At six I go out at to find a feed. Three or four blokes are milling around the motel courtyard. I find an all right steak sandwich at the Niagara Cafe. Back at the motel there’s a different couple of blokes hanging around. When I come back from the pub at 10 there are 7 or 8 different blokes again. I’m about to tap on Helen’s door, when I hear a man laughing inside.
The car’s ready in the morning. Nothing is said about the nocturnal commerce. The savs have been sitting in the boot for over 24 hours now.
MELBOURNE is all a twitter, like Moomba, the grand final, Christmas and New Years Eve all at once. Which means it’s about as busy as Gundagai was the day before. But there are foreigners and journalists from arsehole to breakfast. And a shifty-eyed breed I know only too well: pickpockets, urgers, spielers. Scoundrels. And an even more shadowy bunch too: anonymous looking nobodies, faces you’d clock and forget in a second flat. But watch them out of the corner of your eye, and you’ll see that they’re watching everything, all the time.
I drop the girls at our digs—a couple of broken down caravans marooned along with a fairy floss stand in a paddock behind a fibro house in Heidelberg. I go back into the city on my own, hit a few pubs. They’ve still got six o’clock pub closing, so I’m forced into the slightly more salubrious sort of nightery: the Savoy Plaza, the Menzies, the Rainbow Room, Scotts Hotel. But they’re not my speed.
Late that night I meet up with Perkal.
“This is Squaresville,” I tell him.
He shakes his head. “You’ve got to know where to look,” he says. “You bring the savs?”
“They’ve been out of the freezer for two days now.”
“They’ll be all right. Nice Customline, by the way. Got any pot?”
NEXT DAY we prop Perkal’s hot dog stand—an ancient affair which hitches up to the Customline—outside the gates of the MCG. We get moved on in 10 minutes. We set up outside the Olympic velodrome, same result. Likewise Spencer Street Station. Permits required. Perkal manages to fob off the jobsworth at the basketball court by flashing his musos’ union membership. But a rival hot dog bloke calls a higher-up official, and we’re sent packing again. By the end of the day we’ve sold less than 50 doggies, at a bob each. On the brighter side, the savs themselves seem to be holding up remarkably well.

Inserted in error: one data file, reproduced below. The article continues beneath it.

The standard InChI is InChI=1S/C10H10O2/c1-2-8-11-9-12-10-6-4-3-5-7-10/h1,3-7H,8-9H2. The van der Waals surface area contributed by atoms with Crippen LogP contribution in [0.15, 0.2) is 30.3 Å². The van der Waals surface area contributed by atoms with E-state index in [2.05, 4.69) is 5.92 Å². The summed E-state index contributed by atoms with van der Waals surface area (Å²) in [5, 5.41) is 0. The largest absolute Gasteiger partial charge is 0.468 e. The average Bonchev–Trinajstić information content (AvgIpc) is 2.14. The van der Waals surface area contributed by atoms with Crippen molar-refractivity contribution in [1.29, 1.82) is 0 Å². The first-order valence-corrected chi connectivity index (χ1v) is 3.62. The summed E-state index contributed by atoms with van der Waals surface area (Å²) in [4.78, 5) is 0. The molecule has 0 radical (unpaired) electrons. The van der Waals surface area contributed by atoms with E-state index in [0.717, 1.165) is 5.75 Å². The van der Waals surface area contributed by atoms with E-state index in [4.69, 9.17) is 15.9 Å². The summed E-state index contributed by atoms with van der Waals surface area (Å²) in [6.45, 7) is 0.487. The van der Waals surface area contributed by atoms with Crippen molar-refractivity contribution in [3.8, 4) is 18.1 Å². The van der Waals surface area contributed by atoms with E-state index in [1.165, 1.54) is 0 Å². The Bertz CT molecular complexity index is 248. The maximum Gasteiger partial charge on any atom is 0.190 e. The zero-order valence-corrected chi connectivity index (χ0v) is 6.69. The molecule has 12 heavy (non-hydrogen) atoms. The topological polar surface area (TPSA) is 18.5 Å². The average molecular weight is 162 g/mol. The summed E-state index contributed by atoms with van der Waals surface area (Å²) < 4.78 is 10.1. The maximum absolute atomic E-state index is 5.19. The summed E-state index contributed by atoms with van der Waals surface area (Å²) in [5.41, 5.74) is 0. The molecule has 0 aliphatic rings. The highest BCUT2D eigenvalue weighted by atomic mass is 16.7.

We’re munching pep pills the whole while, and having a jolly old time of it, despite our indifferent commercial performance. Perkal is spruiking in foreign accents, generally acting the goat. We’ve long since eaten all the little yellow pills, now we’re into these big ugly things, which Perkal tells me are known in the transport industry as “Queensland black bombers”. I’m trying to think when I last had a full night’s sleep.
We finally set up the stand outside the athletes’ village in West Heidelberg, a godforsaken bog of a place. But no one moves us on, and the athletes aren’t too bad a bunch. We get talking to a Hungarian cyclist. He’s eyeing me pretty closely, and I’m about to ask him if what his fucking problem is, when he blurts out, “Please. Can I have the giddy ups, please.”
“Don’t know what you’re talking about pal.”
“They’re vitamins, friend.”
“You help me, I beat bloody Russian sonofabitches.”
So I sling him a few pills, and magnanimously refuse payment. I mean, it’s 1956 and the poor old Hungarians and world affairs and whatnot. But Perkal is unimpressed, says they’re a bunch counterrevolutionary arseholes.
He gets a chance to square up a while later when a couple of Russkis sidle up to us. Big blokes, with buzz cuts. They’re no athletes, that’s for sure. They indicate by means of a none too elaborate charade that they too wish to get hold of some vitamin pills, and they’re willing to press the point. We oblige. Still later a trio of Americans hit us. They have little idea of the local currency and by close of business I’ve managed to trouser a nice wad of pound notes.
Perkal does the rounds of the nightclubs, trying to drum up bookings, but strikes out. That sort of thing might be all well and good in Sydney, they tell him, but down here, boyo, a certain level of taste and decorum is expected and blah fucking blah.
I hit the nightly parties in the athletes’ village, which are pretty well the only action anywhere in Melbourne, as far as I can see. But they’re OK, and the vitamin pills are a great favourite. The Aussie athletes, some of them, are pretty good sports: Dawn Fraser is a brick, of course.